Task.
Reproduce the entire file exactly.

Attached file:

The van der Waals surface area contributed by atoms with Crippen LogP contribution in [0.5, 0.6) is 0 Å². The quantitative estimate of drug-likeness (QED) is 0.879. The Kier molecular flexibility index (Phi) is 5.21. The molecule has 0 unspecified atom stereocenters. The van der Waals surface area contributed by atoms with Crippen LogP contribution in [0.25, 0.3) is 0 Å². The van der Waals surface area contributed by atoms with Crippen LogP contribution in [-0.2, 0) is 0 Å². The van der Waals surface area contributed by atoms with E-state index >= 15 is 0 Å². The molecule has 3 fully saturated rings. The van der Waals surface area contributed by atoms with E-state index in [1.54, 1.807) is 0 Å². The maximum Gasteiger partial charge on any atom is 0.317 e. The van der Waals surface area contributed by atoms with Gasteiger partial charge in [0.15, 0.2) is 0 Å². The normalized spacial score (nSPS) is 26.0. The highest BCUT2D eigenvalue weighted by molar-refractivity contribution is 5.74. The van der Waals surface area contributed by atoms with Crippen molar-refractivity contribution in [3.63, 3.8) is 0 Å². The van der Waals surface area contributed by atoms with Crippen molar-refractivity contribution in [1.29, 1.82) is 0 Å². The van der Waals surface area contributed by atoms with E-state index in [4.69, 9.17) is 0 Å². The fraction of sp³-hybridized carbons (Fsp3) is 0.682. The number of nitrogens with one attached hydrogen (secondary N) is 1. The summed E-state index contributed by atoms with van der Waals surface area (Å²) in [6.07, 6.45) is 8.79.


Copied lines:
The van der Waals surface area contributed by atoms with Crippen LogP contribution in [0.5, 0.6) is 0 Å². The quantitative estimate of drug-likeness (QED) is 0.879. The Kier molecular flexibility index (Phi) is 5.21. The molecule has 0 unspecified atom stereocenters. The van der Waals surface area contributed by atoms with Crippen LogP contribution in [0.25, 0.3) is 0 Å². The van der Waals surface area contributed by atoms with Crippen LogP contribution in [-0.2, 0) is 0 Å². The van der Waals surface area contributed by atoms with E-state index >= 15 is 0 Å². The molecule has 3 fully saturated rings. The van der Waals surface area contributed by atoms with E-state index in [1.54, 1.807) is 0 Å². The maximum Gasteiger partial charge on any atom is 0.317 e. The van der Waals surface area contributed by atoms with Gasteiger partial charge in [0.15, 0.2) is 0 Å². The normalized spacial score (nSPS) is 26.0. The highest BCUT2D eigenvalue weighted by molar-refractivity contribution is 5.74. The van der Waals surface area contributed by atoms with Crippen molar-refractivity contribution in [3.63, 3.8) is 0 Å². The van der Waals surface area contributed by atoms with Crippen molar-refractivity contribution in [1.29, 1.82) is 0 Å². The van der Waals surface area contributed by atoms with E-state index in [4.69, 9.17) is 0 Å². The fraction of sp³-hybridized carbons (Fsp3) is 0.682. The number of nitrogens with one attached hydrogen (secondary N) is 1. The summed E-state index contributed by atoms with van der Waals surface area (Å²) in [6.07, 6.45) is 8.79.